Ukrainians are likely to experience the coldest winter in decades, the gas chief said, as the thermostats of Soviet-era central heating systems will be turned on and off later.
Yurii Vitrenko, the head of the state gas company Naftogaz, said indoor temperatures would be between 17 and 18°C, about four degrees lower than normal, and he advised people to stock up on blankets and warm clothes in case the outside temperatures drop to and above. above the -10C winter average.
“Heating season,” the period when central heating is on, will come later and end earlier, Vitrenko said.
The target hinges on Ukraine’s international allies providing the country with the necessary funds to import 4 billion cubic meters of gas, and no wildcards will be played – such as Russia destroying gas infrastructure or further reducing its gas supplies to Europe.
“Without the [western] financial support we will be short of gas and it will mean that we will have really big risks to the electricity system [going] down,” said Vitrenko. He described how Naftogaz supported some of Ukraine’s energy companies with gas in March when the coal supply was cut off by the war. “[Otherwise] there would have been no electricity,” he said.
“[Without the gas imports], there will be power outages in large parts of Ukraine,” Vitrenko said. “In terms of heating, if we don’t have these 2 billion cbm of gas, it means some households won’t get enough heating… so it’s going to be really too cold.”
Ukraine produces about 60% of the gas it needs domestically and imports the rest at market prices from its neighbors in the European Union. The country stopped buying gas directly from Russia in 2014, although it still consumes much of the same Russian gas that is pipelined through Ukraine from EU suppliers.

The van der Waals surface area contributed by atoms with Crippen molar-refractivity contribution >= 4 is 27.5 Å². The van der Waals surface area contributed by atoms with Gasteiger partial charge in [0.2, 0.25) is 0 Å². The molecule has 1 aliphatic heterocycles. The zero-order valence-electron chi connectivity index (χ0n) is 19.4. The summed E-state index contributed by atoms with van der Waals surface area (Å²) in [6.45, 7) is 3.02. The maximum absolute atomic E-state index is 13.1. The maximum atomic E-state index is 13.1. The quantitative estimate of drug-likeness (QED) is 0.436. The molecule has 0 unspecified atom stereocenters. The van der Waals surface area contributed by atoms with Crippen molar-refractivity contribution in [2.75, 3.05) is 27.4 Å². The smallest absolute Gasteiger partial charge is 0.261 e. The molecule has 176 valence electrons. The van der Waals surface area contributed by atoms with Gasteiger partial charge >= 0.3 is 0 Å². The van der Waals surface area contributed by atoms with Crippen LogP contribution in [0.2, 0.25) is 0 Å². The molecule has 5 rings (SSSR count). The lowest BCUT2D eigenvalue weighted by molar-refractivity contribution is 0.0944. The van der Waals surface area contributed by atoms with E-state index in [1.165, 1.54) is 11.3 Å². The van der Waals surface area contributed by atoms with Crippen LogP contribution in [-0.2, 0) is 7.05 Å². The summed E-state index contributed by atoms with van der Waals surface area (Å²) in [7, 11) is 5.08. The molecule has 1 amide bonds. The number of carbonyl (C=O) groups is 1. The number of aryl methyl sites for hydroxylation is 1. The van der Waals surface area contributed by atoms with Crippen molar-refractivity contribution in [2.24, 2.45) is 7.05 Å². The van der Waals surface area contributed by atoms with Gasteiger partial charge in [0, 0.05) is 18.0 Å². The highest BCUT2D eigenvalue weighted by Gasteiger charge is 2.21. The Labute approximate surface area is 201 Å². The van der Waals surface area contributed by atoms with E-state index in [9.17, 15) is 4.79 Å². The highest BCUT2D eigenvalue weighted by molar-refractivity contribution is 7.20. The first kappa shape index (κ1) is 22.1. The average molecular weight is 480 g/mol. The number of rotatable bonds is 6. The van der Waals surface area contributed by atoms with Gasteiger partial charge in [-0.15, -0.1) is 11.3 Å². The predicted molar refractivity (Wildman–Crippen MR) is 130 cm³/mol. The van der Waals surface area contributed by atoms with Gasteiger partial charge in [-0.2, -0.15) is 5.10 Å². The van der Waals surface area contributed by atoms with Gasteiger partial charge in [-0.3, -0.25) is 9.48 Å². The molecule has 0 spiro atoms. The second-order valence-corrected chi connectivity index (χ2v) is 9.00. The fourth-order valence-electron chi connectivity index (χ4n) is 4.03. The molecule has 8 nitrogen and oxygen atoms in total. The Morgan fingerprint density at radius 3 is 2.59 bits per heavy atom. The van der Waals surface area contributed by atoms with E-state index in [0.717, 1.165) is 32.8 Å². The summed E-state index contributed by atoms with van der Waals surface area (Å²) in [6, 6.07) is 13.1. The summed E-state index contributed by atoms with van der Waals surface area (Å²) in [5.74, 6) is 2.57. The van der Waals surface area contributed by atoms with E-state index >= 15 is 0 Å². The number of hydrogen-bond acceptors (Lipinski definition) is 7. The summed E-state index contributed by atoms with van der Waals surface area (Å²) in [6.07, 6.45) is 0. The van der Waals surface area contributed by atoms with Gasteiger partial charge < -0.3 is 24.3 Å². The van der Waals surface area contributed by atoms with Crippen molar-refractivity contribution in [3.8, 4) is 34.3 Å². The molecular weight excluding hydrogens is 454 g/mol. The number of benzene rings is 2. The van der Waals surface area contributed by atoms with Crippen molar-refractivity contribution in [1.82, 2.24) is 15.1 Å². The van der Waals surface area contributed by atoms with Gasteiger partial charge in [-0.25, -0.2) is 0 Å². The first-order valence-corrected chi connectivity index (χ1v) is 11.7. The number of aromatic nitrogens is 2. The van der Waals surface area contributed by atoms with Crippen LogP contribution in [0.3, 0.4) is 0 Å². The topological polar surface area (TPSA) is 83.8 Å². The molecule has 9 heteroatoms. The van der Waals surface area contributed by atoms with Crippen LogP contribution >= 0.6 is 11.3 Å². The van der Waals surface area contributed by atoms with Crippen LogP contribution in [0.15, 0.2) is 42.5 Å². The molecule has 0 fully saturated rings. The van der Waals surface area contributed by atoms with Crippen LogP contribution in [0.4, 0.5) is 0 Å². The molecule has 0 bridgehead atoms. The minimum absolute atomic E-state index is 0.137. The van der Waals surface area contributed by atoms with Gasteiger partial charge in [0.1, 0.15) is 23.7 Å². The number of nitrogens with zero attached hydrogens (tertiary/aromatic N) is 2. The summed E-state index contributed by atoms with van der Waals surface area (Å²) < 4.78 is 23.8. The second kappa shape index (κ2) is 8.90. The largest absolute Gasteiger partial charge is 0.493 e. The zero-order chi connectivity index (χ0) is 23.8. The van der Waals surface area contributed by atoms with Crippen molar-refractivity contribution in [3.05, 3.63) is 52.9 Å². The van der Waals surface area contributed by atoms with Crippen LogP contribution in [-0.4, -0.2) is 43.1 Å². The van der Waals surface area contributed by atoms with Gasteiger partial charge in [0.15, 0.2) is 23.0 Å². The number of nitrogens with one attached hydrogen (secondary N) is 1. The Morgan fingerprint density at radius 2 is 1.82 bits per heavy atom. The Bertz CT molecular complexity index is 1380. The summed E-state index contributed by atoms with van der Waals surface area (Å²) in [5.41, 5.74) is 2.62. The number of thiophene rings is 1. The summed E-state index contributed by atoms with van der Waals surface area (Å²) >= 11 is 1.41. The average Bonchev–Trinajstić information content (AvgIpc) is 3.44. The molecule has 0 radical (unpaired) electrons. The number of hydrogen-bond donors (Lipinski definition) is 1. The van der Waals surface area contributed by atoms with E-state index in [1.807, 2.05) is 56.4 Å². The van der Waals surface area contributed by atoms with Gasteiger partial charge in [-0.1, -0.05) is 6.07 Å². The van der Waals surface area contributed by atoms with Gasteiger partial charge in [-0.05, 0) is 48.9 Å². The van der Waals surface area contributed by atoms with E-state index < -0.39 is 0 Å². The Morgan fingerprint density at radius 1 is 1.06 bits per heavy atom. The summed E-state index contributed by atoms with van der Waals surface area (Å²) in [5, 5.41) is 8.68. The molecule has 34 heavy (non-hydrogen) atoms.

This roundabout system was devised to prevent Russia from using gas as a tool to influence Ukraine. Gas contracts between Russia and Ukraine have been a long-standing source of major corruption, with Ukrainian politicians and oligarchs allowing Russia to rule the country’s internal affairs in exchange for cheap gas.
Ukraine needs about $10 billion to import gas. Vitrenko said he thought his allies understood the need, but he couldn’t be sure Ukraine would get the money because “it’s very hard to have confidence during a war.”
However, the current calculation may change if, for example, Russia targets one of Ukraine’s critical gas infrastructure, power plants, or gas production facilities. About 50% of Ukraine’s gas fields are located in the Kharkiv region, 6.5 kilometers from the front lines. If the country or Ukraine’s storage facilities were to be damaged, Ukraine would have to import more gas.
Another much-discussed risk is if Russia decides to further reduce gas supplies to the EU, making the cost of gas even more expensive. Russia cut supplies to the EU earlier this year, causing gas and electricity prices to rise dramatically in some countries, including the UK.
“The world is going through the first truly global energy crisis in history,” Fatih Birol, the executive director of the International Energy Agency, wrote last month. “The situation is especially dangerous in Europe, which is the epicenter of the energy market turmoil.”
The Ukrainian state gas company defaulted on creditors in July and said many of its customers were unable to pay their bills due to the war. Normally, Vitrenko said, Ukraine’s state-owned gas company would buy gas from the EU and resell it at a profit. But given rising prices and endemic unemployment caused by the war, Ukraine will have to subsidize energy prices this year.
Since February, Russia has focused on critical energy infrastructure, including oil refineries and power plants. In case it focuses on gas infrastructure or gas production facilities, Ukraine is preparing emergency packages that can serve up to 200,000 people, including mobile boilers, mobile heating units and diesel generators.
“If a big city like Kiev or Kharkiv [is cut off]naturally, [the kits] will not be enough, but in some small towns these emergency kits will make a difference,” Vitrenko said. “It all depends on the extent of the damage.”